(Needless to say, the bulk of the show had been devoted to the latest source of pleasing tribal excitement. Corporate cable has been selling this product for roughly the past five years.)
Tomorrow, we'll show you what Claire McCaskill said last Thursday night when Wine-Banks was done. By the next morning, presidential historian Michael Beschloss had even "sewn the fourth button on." He'd turned the lurid speculation about a Secret Service kidnapping plot into an even more lurid speculation about "intended assassinations," with Trump and the Service involved.
We leave you today with this observation:
When our Blue Tribe Cable Stars function this way, it's the end of American discourse.
This is often, though not always, the way the stars function on Red Tribe Cable. Increasingly, this is the behavior to which we're exposed on Blue Tribe Cable too.
As we wait to see if Donald J. Trump will be charged with a crime, at least one one major question remains:
Can American culture, such as it is, survive this type of segregated, totally partisan, nutcase media regime? Can a giant modern nation possibly hope to function in the grip of dueling speculation / misinformation regimes—in the face of dueling regimes of epistemic closure?
Tomorrow: What McCaskill said last Thursday night
Jeez. It's positively impossible to read this meaningless, mind-numbing drivel, dear Bob.
...but don't worry, if the things keep going the way they are, your liberal death-cult tribe will bring the end of civilization real soon. And then none of it will matter. Even to you.
You still afraid of gay people, Mao?Delete
Then why do you? It says something about the Russian troll that you are that your postings have no relationship to the column. But that's nothing new, is it?Delete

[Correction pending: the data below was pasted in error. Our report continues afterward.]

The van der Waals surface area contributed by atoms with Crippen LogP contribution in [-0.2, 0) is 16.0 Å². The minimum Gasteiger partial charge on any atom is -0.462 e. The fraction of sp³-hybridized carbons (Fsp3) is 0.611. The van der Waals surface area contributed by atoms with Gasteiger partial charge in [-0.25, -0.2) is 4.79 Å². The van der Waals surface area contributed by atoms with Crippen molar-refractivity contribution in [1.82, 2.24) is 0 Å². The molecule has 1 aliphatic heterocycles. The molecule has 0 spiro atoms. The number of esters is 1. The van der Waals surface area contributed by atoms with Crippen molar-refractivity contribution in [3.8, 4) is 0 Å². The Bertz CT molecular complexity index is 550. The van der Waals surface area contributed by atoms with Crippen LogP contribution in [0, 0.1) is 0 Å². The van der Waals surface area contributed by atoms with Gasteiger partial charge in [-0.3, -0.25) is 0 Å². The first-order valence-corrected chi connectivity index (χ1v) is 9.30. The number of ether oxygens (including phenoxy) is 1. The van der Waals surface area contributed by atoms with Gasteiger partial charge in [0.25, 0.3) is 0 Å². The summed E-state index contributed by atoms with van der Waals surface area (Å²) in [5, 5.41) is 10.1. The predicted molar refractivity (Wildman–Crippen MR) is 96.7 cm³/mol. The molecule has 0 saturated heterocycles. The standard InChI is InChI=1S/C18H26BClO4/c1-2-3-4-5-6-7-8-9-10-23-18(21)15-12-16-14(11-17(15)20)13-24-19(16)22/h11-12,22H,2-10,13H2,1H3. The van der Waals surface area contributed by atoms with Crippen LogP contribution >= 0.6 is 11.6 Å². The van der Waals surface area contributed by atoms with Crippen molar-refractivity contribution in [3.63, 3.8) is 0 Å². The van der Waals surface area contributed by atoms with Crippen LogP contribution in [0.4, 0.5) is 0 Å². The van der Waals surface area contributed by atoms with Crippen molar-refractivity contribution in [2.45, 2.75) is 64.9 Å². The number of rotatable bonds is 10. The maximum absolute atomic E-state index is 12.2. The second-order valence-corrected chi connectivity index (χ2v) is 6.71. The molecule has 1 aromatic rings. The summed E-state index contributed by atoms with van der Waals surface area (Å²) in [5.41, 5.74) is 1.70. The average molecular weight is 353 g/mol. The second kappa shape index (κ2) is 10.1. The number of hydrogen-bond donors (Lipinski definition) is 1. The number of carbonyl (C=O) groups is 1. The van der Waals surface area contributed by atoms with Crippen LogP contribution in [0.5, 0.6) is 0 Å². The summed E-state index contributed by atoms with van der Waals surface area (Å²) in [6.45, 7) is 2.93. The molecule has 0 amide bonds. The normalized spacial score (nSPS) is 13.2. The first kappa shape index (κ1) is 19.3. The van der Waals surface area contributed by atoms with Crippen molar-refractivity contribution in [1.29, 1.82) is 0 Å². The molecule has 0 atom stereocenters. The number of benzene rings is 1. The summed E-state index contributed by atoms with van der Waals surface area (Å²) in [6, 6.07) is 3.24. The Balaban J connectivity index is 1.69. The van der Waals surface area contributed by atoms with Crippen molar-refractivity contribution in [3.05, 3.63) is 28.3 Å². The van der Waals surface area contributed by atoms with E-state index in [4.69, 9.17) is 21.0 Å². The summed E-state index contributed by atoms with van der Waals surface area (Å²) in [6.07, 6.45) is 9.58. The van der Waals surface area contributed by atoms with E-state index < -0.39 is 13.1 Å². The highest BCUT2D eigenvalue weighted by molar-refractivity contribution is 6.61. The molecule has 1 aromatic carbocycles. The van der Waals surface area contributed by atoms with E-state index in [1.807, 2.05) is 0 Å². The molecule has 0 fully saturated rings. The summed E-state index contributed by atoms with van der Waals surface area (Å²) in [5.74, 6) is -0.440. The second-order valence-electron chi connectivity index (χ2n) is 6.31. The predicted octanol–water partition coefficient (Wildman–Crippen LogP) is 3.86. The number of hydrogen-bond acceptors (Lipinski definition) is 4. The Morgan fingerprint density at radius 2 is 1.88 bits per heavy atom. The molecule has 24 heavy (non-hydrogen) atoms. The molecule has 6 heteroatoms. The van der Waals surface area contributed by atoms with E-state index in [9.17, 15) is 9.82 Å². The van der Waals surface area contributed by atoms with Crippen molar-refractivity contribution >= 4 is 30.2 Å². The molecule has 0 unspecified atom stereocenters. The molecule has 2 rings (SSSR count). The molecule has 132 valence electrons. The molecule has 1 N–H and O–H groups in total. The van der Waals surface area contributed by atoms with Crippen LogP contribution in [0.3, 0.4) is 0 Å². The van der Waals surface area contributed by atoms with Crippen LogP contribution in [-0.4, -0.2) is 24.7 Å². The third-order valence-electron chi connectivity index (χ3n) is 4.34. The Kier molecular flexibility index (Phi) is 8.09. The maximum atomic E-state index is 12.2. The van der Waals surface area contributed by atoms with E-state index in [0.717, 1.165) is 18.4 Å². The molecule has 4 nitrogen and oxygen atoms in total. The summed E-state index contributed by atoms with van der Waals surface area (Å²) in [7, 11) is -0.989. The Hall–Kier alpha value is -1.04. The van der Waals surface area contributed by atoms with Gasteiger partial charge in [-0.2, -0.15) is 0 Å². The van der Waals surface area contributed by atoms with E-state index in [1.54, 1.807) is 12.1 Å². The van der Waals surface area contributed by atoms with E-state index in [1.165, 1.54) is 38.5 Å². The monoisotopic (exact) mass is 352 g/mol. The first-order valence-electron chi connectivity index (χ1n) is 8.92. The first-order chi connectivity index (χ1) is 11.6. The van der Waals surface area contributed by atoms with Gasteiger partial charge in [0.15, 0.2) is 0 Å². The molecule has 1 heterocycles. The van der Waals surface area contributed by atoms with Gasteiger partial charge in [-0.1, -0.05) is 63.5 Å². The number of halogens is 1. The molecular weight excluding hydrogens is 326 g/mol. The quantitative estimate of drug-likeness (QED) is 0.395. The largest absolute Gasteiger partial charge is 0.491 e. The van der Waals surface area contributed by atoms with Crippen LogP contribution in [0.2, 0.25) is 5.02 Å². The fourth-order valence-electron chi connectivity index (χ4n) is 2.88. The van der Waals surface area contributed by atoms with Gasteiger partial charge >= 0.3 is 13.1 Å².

...yeah, and don't forget the most important talking point today, dear Bob:ReplyDelete
There is no recession!
God has a way of balancing things out.Delete
Expect God to have your daughter marry a black man.
It's not a talking point it's a fact. Unemployment is 3.6%, or can't you read.Delete
The only way things would be balanced against me would be if my daughter "married" a woman, and it wouldn't be God's doing but Satan's.Delete
Don’t allow Secret Service agents to carry phones with texting ability.
What other existential problem can I solve for you in 30 seconds?
“Did Secret Service director James Murray delete his January 6 texts?"ReplyDelete
“The only text messages on Director Murray's phone on January 5 and 6 were notifications from his alarm company at his residence."
This does not answer O’Donnell’s question.
“By policy, Secret Service employees are not to conduct official government business by text”
Somerby paraphrases this incorrectly: “Secret Service personnel are instructed not to text!” That isn’t what Guglielmi said. It is also irrelevant. The committee is seeking text messages that were apparently deleted. There is evidence that such texts existed.
Scary! What a scandal!Delete
Almost as scary as CRT not being taught in elementary schools.Delete
The sheep on the Right (AKA the Right) will believe anything liars, like Christopher Rufo, tell them.Delete
Is it because they’re rubes, or because the lies are in line with their bigotry, that they are such suckers.
Don’t expect Bob to look into it, because he’s afraid it’ll be the latter.
To connect the dots, if the texts were deliberately deleted, it suggests there was a reason to delete them. It could be the reason was because the secret service was not supposed to be texting, but if that is the case, why weren't they ALL deleted?Delete